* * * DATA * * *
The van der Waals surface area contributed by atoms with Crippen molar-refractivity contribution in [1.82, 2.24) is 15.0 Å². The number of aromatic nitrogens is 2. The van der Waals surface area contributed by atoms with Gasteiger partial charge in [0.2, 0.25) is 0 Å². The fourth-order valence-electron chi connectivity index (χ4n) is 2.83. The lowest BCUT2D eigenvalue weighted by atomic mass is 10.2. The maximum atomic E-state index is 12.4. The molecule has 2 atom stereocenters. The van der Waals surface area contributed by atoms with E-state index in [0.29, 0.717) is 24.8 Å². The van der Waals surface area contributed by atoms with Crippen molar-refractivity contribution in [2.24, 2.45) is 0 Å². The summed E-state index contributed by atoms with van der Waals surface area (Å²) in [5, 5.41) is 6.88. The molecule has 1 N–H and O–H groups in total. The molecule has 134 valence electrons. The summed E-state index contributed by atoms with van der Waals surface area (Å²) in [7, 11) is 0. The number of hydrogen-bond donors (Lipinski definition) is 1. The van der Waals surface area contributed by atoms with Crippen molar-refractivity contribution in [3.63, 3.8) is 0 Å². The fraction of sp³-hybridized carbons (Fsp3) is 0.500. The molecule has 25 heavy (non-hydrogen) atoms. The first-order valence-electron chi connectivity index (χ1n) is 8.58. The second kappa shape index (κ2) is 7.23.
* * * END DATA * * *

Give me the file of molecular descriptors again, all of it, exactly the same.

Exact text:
The van der Waals surface area contributed by atoms with Crippen molar-refractivity contribution in [1.82, 2.24) is 15.0 Å². The number of aromatic nitrogens is 2. The van der Waals surface area contributed by atoms with Gasteiger partial charge in [0.2, 0.25) is 0 Å². The fourth-order valence-electron chi connectivity index (χ4n) is 2.83. The lowest BCUT2D eigenvalue weighted by atomic mass is 10.2. The maximum atomic E-state index is 12.4. The molecule has 2 atom stereocenters. The van der Waals surface area contributed by atoms with E-state index in [0.29, 0.717) is 24.8 Å². The van der Waals surface area contributed by atoms with Crippen molar-refractivity contribution in [2.24, 2.45) is 0 Å². The summed E-state index contributed by atoms with van der Waals surface area (Å²) in [5, 5.41) is 6.88. The molecule has 1 N–H and O–H groups in total. The molecule has 134 valence electrons. The summed E-state index contributed by atoms with van der Waals surface area (Å²) in [7, 11) is 0. The number of hydrogen-bond donors (Lipinski definition) is 1. The van der Waals surface area contributed by atoms with Crippen molar-refractivity contribution in [3.63, 3.8) is 0 Å². The fraction of sp³-hybridized carbons (Fsp3) is 0.500. The molecule has 25 heavy (non-hydrogen) atoms. The first-order valence-electron chi connectivity index (χ1n) is 8.58. The second kappa shape index (κ2) is 7.23.